It has easy accumulation lanes and when a slug is formed it will th en progress on to a belt conveyor. The next area is the accumulation pack area. and this is a view of the pro-sort ship-alone for the ship conveyor and a side v iew of the gravity extendable lanes. One of the things with the pick module is after the fact. This is a picture of all the accumul ation lanes. The next section is the catalog and retail sorters. T hings to note: we used some Blue Arc Traveling Spur gates that were hinged to on e of the gravity lanes that worked out really well. the pi ck-module. These are located on the shi pping dock. This also shows the auto-b oxes on the ground which were apart of the phase two installation that fed into the existing catalog sorter. and we also used some gravity extendabl e loaders. This is a picture of the pick module. We have a 240 Put to L ight system provided by ASAP Automation. This is where product is automatically repleni shed via the pick-belt that runs down the center of the conveyor of the module. The operator at the end of each lane will push it down the ac cumulated lane as its called for and needed. The most complicated part of this project was the ship-alone sorter which was a 60 carton per minute operatio n with a product that had an average length of 52 inches. it is a two-sided sorter which s hips product directly onto UPS. They are lined up almost directly in line with one another. we tied in the line from the existing area to the put-to-light sorter. The retail sorter was o riginally used in phase one for ship-alone products and in phase two converted t o a retail sorter. and will later be released to the p ack stations when the accumulator is ready. . This was a phase two project. and product that does not divert off there will continue downstairs whe re there are additional lanes or can continue directly onto the pick-module for replenishment. The ship-alone area is the next area. The three to one merge send items to the pro-sorter and there is a recirculation line that feeds items back in. This is a view from the sawtooth merge lookin g back on the mezzanine. The receiving area is the first area highlighted in yellow. they were asking for some trash chutes for the empty c orrugate so we developed a trash chute using vinyl that would be found used to s eparate airtight rooms which was really neat. USPS. so product that comes from the pick -module is sent to the accumulation-pack area. The next area is the pick-module. and this is where we have the traversing extendable conveyors shown in blue. We added a new foot to take across the receiving area to the put-to-light and the cross-do ck area. and some of the packaging equipment were provided by others as they d ecided to divide the project up to multiple suppliers. Product from here goes through the three level module. This is a view further up of the actual sawtooth lanes feeding from the pack stations to the catalog sorter. This is a picture of product exiting the three level pick module for the ship-alone. We used a 3-1 merge for this phase of the operation as opposed to a saw-tooth merge in order to get the rates we need ed to achieve and the size of the product. This shows the c hutes from both the catalog and the retail sorter that are connected to the exte ndable. This is the merge-in that we have on the retail side. or FedEx. This is a view down the catalog sorter. It is a three-level module with various belts and gravity conveyors in between e ach one. two and the for the put-to-light in building one. It's very hard to see from one en d to the other because it's over 700 feet long. and they handle items that go out to fill mainly catalog orders. The product flows up the extendables into the receiving area where it is sorted depending o n the quality of that vendor and the product coming in at that point. This is a series of 16 lanes that are side-by-side. The rack. These can be matched up with fixed spurs based on where the door is for your loading point. s o we used the gravity extendables which worked out very nicely. This is a picture of some of the equipment up on the mezzanine. At this point they wanted to save money versus the belt extendable.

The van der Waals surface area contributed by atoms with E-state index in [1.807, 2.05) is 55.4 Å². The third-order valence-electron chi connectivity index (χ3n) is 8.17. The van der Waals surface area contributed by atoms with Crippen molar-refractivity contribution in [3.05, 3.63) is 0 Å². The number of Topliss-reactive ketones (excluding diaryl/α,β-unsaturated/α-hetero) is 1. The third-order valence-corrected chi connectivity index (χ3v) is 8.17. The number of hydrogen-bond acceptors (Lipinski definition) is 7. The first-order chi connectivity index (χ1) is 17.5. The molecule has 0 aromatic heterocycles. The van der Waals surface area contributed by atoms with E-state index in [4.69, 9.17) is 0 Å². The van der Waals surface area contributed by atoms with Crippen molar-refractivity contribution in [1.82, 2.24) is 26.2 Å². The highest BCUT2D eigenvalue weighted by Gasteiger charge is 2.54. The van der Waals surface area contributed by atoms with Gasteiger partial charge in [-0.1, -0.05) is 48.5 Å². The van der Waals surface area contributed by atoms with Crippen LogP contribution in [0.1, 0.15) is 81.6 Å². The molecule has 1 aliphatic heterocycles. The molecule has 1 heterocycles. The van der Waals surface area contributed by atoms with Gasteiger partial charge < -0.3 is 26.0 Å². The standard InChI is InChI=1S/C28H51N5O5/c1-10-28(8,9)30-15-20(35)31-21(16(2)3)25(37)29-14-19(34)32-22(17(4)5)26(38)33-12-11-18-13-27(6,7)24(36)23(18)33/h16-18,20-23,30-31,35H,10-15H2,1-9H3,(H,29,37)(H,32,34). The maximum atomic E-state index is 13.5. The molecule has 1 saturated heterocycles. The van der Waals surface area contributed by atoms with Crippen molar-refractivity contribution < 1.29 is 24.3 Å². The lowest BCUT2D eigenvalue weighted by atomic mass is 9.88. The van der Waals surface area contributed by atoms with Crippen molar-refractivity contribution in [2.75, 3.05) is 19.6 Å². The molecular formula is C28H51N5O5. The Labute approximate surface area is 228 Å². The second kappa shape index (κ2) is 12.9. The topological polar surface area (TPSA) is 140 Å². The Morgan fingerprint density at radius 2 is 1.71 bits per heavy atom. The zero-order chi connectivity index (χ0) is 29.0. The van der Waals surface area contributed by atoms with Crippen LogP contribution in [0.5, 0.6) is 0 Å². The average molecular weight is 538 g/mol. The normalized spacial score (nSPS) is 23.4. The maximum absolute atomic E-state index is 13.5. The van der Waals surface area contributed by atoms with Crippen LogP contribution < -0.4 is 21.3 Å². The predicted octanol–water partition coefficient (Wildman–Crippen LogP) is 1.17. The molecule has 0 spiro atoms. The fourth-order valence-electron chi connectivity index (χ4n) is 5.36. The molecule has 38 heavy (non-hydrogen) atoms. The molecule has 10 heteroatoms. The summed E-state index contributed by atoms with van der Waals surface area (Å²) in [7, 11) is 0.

the other type actually spirals around and goes underneath the sorter for put-away on the receiving operation. The product is merged togethe r and feeds the sorter. Product that goes down the put-to-light lanes will use the ASAP Put-to-Light s ystem to indicate which bins and boxes the product should enter. The sort codes are manually entered across the screen but there are w ays to enter those and download them through a system and ASAP have been in char ge of all those interfaces. which tracks real time rates describing how product goes through the system. so product doesn 't need to go to either one of those areas. One of the new things we've added to our Exacta sort package is a rate monitor. As mentioned before. The first type of lane goes down to feed the put-to-light system. and there's an option to go straight through and to cross dock. they're put on the same belt as the cross-dock belt. This is just a couple of different views of our standard package with the col or coding. it can directly to the retail sorter . We have our standard RS view of HMI's.The final area is the put-to-light area. and that's convey ed up to the retail sorter. When the cases are full. this receives product from th e mezzanine or from the pick area in building one. . and all of this is done by Controls in BM H. There are two different type of lanes. This was installed as part of phase two but was put in building one.